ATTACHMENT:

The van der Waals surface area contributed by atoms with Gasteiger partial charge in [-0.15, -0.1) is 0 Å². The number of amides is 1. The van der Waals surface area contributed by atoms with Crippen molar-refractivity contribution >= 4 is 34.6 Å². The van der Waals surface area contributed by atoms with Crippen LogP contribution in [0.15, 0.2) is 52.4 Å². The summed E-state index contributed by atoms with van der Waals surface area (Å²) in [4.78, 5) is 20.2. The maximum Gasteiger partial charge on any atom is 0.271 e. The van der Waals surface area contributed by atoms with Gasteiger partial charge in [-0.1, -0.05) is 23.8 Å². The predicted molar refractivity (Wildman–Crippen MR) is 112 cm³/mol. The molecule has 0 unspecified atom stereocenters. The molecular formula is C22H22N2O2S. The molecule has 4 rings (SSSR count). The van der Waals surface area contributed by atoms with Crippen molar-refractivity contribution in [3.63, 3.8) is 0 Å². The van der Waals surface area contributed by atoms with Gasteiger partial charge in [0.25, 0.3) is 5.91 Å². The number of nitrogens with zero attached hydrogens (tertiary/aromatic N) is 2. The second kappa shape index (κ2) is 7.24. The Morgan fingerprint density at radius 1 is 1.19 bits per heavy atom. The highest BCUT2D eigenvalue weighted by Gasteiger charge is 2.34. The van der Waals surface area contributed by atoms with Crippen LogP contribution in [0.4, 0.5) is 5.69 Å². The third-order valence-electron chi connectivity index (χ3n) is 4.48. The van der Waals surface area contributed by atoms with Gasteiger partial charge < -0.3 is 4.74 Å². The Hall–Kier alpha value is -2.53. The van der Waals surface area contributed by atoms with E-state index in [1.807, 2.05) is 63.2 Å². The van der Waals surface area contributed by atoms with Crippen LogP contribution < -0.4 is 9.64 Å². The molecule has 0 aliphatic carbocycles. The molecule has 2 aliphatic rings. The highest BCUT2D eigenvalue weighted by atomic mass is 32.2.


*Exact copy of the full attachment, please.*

The van der Waals surface area contributed by atoms with Gasteiger partial charge in [-0.15, -0.1) is 0 Å². The number of amides is 1. The van der Waals surface area contributed by atoms with Crippen molar-refractivity contribution >= 4 is 34.6 Å². The van der Waals surface area contributed by atoms with Crippen LogP contribution in [0.15, 0.2) is 52.4 Å². The summed E-state index contributed by atoms with van der Waals surface area (Å²) in [4.78, 5) is 20.2. The maximum Gasteiger partial charge on any atom is 0.271 e. The van der Waals surface area contributed by atoms with Gasteiger partial charge in [-0.1, -0.05) is 23.8 Å². The predicted molar refractivity (Wildman–Crippen MR) is 112 cm³/mol. The molecule has 0 unspecified atom stereocenters. The molecular formula is C22H22N2O2S. The molecule has 4 rings (SSSR count). The van der Waals surface area contributed by atoms with Crippen molar-refractivity contribution in [3.63, 3.8) is 0 Å². The van der Waals surface area contributed by atoms with Gasteiger partial charge in [0.25, 0.3) is 5.91 Å². The number of nitrogens with zero attached hydrogens (tertiary/aromatic N) is 2. The second kappa shape index (κ2) is 7.24. The Morgan fingerprint density at radius 1 is 1.19 bits per heavy atom. The highest BCUT2D eigenvalue weighted by Gasteiger charge is 2.34. The van der Waals surface area contributed by atoms with Crippen LogP contribution in [0.4, 0.5) is 5.69 Å². The third-order valence-electron chi connectivity index (χ3n) is 4.48. The van der Waals surface area contributed by atoms with Gasteiger partial charge < -0.3 is 4.74 Å². The Hall–Kier alpha value is -2.53. The van der Waals surface area contributed by atoms with E-state index in [1.807, 2.05) is 63.2 Å². The van der Waals surface area contributed by atoms with Crippen LogP contribution < -0.4 is 9.64 Å². The molecule has 0 aliphatic carbocycles. The molecule has 2 aliphatic rings. The highest BCUT2D eigenvalue weighted by atomic mass is 32.2.